Defence Minister Peter Dutton has appeared to contradict the prime minister over the threat China poses in the Solomon Islands.
Scott Morrison said Honiara had categorically ruled out a military base being established under the pact between the Solomons and China.
But Mr Dutton chastised China for "not playing by the same rules".
"You can expect the Chinese to do all they can now that they've got this agreement signed," Mr Dutton told Sky News when questioned on whether troops would move in.
"(China said) the South China Sea would not be militarised (and) today, they're militarised. They've got airstrips. They've got fuel depots. And that's the reality of China under President Xi."
The government is under fire for not sending a minister to the Solomon Islands when a proposed security pact with China was made public in March.
Australia's top defence brass and security heads didn't advise the federal government to send a more senior minister to the Solomon Islands, Mr Dutton says.
Pacific Minister Zed Seselja was dispatched to Honiara last week in a last-ditch attempt to stop the deal from being inked.
Labor's campaign spokesman Jason Clare attacked the government for sending Senator Seselja instead of the foreign minister.
"(US President) Joe Biden is sending Kurt Campbell, his most senior diplomat in the Pacific. We sent Zed. Who the hell is Zed Seselja?"
Mr Dutton defended the government's action, saying the response was discussed in depth during cabinet national security committee meetings.
"We have taken the advice of the chief of the defence force and the Department of Foreign Affairs and Trade," he told the Seven Network.
"We've had those briefings and we've gone through what was known and what was available to us in what has been a delicate period and it was a very deliberate decision to send Zed over Marise Payne."
Labor has criticised the government for not acting sooner, with foreign affairs spokeswoman Penny Wong calling the development the greatest foreign policy failure since World War II.
Mr Clare said the development was an "epic fail" on Mr Morrison's watch.
"The prime minister said, 'This is not a surprise'. If it's not a surprise, it makes it worse. It means he knew this was happening and he didn't act fast enough," he said.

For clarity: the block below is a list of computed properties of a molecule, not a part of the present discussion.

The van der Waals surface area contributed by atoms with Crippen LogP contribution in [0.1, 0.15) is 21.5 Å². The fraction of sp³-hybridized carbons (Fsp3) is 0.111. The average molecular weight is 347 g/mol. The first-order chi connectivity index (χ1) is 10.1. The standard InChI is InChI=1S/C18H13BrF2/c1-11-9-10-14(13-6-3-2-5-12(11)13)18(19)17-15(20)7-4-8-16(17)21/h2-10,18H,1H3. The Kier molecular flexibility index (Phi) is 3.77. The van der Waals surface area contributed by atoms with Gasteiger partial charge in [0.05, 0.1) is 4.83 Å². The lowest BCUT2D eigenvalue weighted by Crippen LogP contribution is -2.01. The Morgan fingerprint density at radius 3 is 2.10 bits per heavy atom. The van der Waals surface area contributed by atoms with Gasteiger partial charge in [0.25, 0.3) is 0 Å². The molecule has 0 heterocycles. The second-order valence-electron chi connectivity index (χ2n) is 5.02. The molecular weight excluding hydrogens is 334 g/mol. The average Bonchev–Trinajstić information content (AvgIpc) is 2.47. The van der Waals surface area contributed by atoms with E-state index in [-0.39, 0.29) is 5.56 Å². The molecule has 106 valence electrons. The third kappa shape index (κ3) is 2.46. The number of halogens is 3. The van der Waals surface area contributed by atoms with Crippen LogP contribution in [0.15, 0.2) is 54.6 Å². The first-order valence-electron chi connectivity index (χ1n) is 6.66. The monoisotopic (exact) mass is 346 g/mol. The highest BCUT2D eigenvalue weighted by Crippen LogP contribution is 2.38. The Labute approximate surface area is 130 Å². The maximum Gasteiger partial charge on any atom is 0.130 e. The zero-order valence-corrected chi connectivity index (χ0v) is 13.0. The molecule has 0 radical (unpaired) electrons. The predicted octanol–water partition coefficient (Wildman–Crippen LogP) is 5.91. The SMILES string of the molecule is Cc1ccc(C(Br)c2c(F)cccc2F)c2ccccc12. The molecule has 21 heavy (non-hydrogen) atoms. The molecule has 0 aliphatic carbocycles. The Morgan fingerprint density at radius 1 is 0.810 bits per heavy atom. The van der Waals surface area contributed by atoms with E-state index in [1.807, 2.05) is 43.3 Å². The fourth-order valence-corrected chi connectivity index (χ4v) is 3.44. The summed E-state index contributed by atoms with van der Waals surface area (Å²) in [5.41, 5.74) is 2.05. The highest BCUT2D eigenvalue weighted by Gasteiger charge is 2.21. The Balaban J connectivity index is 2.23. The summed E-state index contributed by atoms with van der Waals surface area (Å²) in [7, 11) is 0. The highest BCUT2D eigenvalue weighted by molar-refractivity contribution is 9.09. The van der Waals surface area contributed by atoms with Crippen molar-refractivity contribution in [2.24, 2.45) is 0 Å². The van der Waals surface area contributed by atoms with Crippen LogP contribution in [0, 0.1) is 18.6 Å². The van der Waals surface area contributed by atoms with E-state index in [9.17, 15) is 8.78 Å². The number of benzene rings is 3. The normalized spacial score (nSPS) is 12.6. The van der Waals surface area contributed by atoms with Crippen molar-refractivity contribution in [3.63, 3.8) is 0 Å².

"You've got the prime minister saying 'No big deal'. You've got his deputy (Barnaby Joyce) saying 'It's a crisis'."
Mr Clare says Labor will seek a security briefing on the matter, but dodged questions over why the party hadn't sought a briefing earlier given its attacks on the government's timeliness.
"We see regular security briefings. I would expect that we seek a briefing on this particularly given this is during the caretaker period," he said.
Former Solomons prime minister Danny Philip told an online security forum on Thursday a major motivation for signing the pact was to protect Chinese citizens, businesses and investment partly because Australian security forces could not guarantee their safety.
"A senior Australian diplomat said to us they are not here to protect Chinese interests. So that means we need to think about how to support our police force," Mr Philip said.
Solomon Islands opposition leader Matthew Wale said he warned the Australian embassy in Honiara about a potential Sino-security pact in August last year.
But the foreign affairs department has contradicted this, saying Mr Wale met with the high commissioner in May 2021 and "officials did not discuss a possible security agreement with China during this meeting or any other".
Foreign Minister Marise Payne and Senator Seselja said they were made aware of the security pact with China when it was leaked on social media.
But Mr Morrison on Wednesday told reporters "this is no surprise to us" when questioned on the pact.
Australian Associated Press
Sign up for our newsletter to stay up to date.